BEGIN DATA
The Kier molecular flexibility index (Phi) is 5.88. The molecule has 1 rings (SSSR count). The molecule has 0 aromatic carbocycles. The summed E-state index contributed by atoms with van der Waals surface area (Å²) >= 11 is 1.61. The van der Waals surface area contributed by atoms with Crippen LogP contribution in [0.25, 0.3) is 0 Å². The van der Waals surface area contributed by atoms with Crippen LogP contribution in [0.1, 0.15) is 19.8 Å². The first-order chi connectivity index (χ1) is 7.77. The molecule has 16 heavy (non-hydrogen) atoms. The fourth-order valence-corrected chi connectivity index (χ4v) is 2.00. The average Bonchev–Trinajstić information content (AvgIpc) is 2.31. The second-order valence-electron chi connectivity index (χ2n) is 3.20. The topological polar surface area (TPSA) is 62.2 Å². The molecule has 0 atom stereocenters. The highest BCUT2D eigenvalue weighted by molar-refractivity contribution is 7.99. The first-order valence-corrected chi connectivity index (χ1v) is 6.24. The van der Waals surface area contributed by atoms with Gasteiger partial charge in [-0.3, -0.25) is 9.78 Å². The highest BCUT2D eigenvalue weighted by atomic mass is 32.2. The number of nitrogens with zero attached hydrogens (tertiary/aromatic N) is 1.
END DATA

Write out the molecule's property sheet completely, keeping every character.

The Kier molecular flexibility index (Phi) is 5.88. The molecule has 1 rings (SSSR count). The molecule has 0 aromatic carbocycles. The summed E-state index contributed by atoms with van der Waals surface area (Å²) >= 11 is 1.61. The van der Waals surface area contributed by atoms with Crippen LogP contribution in [0.25, 0.3) is 0 Å². The van der Waals surface area contributed by atoms with Crippen LogP contribution in [0.1, 0.15) is 19.8 Å². The first-order chi connectivity index (χ1) is 7.77. The molecule has 16 heavy (non-hydrogen) atoms. The fourth-order valence-corrected chi connectivity index (χ4v) is 2.00. The average Bonchev–Trinajstić information content (AvgIpc) is 2.31. The second-order valence-electron chi connectivity index (χ2n) is 3.20. The topological polar surface area (TPSA) is 62.2 Å². The molecule has 0 atom stereocenters. The highest BCUT2D eigenvalue weighted by molar-refractivity contribution is 7.99. The first-order valence-corrected chi connectivity index (χ1v) is 6.24. The van der Waals surface area contributed by atoms with Gasteiger partial charge in [-0.3, -0.25) is 9.78 Å². The highest BCUT2D eigenvalue weighted by atomic mass is 32.2. The number of nitrogens with zero attached hydrogens (tertiary/aromatic N) is 1.